But quite some things didn't sit well with me. Let's start with the crime aspect. I've been in love with crime ans suspense for a long time. From Agatha Christie to Lee Child, from Kathy Reichs to Josh Lanyon, I tried it and loved a lot of myteries. And I'm aware of the fact that all these authors (except for Reichs maybe) are far away from being crime fighting experts, so I don't really expect to read perfectly realistic books regarding procedure, rules and training. But, and it's a big but for me, it has to be at least kind of believable. That didn't really happen here for me. Two cops - who hate each other, at least officially - are send undercover almost completely unprepared? Yeah, no. That just didn't fly with me. Also, it's fine that they have to keep their cover. So some PDA and play acting has to be done. But, come on! They are expected to play their part in a group orgy/partner swapping situation, even though both are firmly in the closet, therefore straight in public? Show me a straight cop who could pull that off convincingly! You can't play straight and you can't play gay for a little bit, then wash your hands off it and go back to "normal" just like that! And every supervisor knows it.

But okay, I tried to keep an open mind. It's just fiction, after all. Right? So I kept reading. And it wasn't really a bad read. Just... strange. Where was the investigating? The search for evidence? The dialogue with other members of the community? Most of it just happened, because everyone was basically over each other all the time. Also, what was up with their houses? Why did they even have them? It's not like anybody respected your closed doors. At all. Just no. And while the mystery itself was good - because it kept me guessing who the bad guy was until the end - I also felt somewhat cheated. Because it wasn't as if I had a chance of finding out who he was before he was revealed. The only way of guessing was the slow process of elimination. Not because of actual evidence, but because all but two men were mentioned by name in a way that made it impossible for them to be the villain. And the epiliogue threw me completely. That cliffhanger was just not cool. I was hurting enough for Todd before! Now this? I'm not even sure I want to read the second book.

Another thing were the "gatherings". I really don't have a problem with orgies, partner swapping or menage in my books. Sure, it's not my favorite thing to read about, but it also doesn't turn me off too much. If it were just the "gatherings" where people swapped partners, or came on to each other. But it wasn't! Everyone ate somebody else's face at some point! I even lost track who was with whom at one point, because I couldn't keep up with which one of the guys was "swapping" at the moment and who actually wanted to sleep with his own partner for a change. And everybody got irritated with Will when he finally set some boundaries? What?! I was cheering him on something fierce!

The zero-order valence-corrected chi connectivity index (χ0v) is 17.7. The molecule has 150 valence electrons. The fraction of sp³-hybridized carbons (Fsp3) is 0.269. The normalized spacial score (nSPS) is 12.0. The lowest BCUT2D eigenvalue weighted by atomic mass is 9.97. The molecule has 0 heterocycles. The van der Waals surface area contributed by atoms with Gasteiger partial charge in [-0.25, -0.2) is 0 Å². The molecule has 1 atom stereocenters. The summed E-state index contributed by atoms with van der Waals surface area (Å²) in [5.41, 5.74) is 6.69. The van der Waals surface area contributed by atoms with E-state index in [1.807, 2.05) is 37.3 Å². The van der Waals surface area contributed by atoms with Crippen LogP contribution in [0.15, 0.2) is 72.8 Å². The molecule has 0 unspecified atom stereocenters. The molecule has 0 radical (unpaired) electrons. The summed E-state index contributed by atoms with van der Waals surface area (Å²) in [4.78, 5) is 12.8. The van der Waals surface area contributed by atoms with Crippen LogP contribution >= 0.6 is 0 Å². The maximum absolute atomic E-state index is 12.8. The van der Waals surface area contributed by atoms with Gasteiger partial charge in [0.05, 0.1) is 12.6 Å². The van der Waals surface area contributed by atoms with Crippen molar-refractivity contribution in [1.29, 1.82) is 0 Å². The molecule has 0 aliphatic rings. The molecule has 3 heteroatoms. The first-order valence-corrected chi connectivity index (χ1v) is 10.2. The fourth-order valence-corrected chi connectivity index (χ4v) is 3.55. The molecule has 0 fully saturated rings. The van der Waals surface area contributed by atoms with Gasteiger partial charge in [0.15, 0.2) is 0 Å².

Talking about boundaries: I'm all for relationship development while working a case. Living and working together so closely is predestined for it. But it just didn't sit well with me how much relationship and sex was going on while they didn't get any kind of work done - except for calling their respective partners for research results. It got really bad when I read a passage about Todd that just about broke my heart, and was thrown into a hot sex scene between the MCs right after. It made me feel so queasy and I was actually tempted to skim it, because I was so uncomfortable. Which is NOT a good thing for romantic suspense. I was so not happy with this one.

One other thing that bugged me were the nicknames! After the first two or three, I was still somewhat grinning. But after a while it didn't just get old, it annoyed me. Especially because both did it, at least once every ten pages. Creative in the beginning, way too much in the end.

So, all in all, it was an okay read. I love the combination of romance and mystery, but the execution here just wasn't really for me. I can see why others loved it so much, I guess I just want different things when it comes to romantic suspense novels.

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text 2015-05-08 16:54
30-Day Book Challenge: Day 8

Day 8: A book I think is overrated 



It was a toss-up between this and The Fault In Our Stars, but I went with Bradbury's novel because it's been around much, much longer.